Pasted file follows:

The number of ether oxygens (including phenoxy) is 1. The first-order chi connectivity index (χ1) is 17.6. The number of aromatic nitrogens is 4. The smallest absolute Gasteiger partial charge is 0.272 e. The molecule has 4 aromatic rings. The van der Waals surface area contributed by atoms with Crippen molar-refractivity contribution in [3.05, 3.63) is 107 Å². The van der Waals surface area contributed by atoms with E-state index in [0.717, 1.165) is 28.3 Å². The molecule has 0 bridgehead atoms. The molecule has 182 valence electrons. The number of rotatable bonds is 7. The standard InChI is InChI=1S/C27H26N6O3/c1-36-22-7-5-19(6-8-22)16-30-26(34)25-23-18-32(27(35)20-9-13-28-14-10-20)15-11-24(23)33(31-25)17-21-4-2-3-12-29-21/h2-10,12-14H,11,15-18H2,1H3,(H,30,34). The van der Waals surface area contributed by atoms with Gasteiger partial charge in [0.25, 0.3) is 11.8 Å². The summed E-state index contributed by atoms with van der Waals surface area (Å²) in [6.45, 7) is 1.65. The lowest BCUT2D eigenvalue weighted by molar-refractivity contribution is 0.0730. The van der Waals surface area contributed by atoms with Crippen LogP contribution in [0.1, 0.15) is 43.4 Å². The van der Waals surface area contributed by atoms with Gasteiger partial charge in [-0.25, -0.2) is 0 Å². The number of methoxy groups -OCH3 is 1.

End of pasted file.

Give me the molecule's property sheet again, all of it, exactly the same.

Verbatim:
The number of ether oxygens (including phenoxy) is 1. The first-order chi connectivity index (χ1) is 17.6. The number of aromatic nitrogens is 4. The smallest absolute Gasteiger partial charge is 0.272 e. The molecule has 4 aromatic rings. The van der Waals surface area contributed by atoms with Crippen molar-refractivity contribution in [3.05, 3.63) is 107 Å². The van der Waals surface area contributed by atoms with E-state index in [0.717, 1.165) is 28.3 Å². The molecule has 0 bridgehead atoms. The molecule has 182 valence electrons. The number of rotatable bonds is 7. The standard InChI is InChI=1S/C27H26N6O3/c1-36-22-7-5-19(6-8-22)16-30-26(34)25-23-18-32(27(35)20-9-13-28-14-10-20)15-11-24(23)33(31-25)17-21-4-2-3-12-29-21/h2-10,12-14H,11,15-18H2,1H3,(H,30,34). The van der Waals surface area contributed by atoms with Gasteiger partial charge in [0.25, 0.3) is 11.8 Å². The summed E-state index contributed by atoms with van der Waals surface area (Å²) in [6.45, 7) is 1.65. The lowest BCUT2D eigenvalue weighted by molar-refractivity contribution is 0.0730. The van der Waals surface area contributed by atoms with Crippen LogP contribution in [0.1, 0.15) is 43.4 Å². The van der Waals surface area contributed by atoms with Gasteiger partial charge in [-0.25, -0.2) is 0 Å². The number of methoxy groups -OCH3 is 1.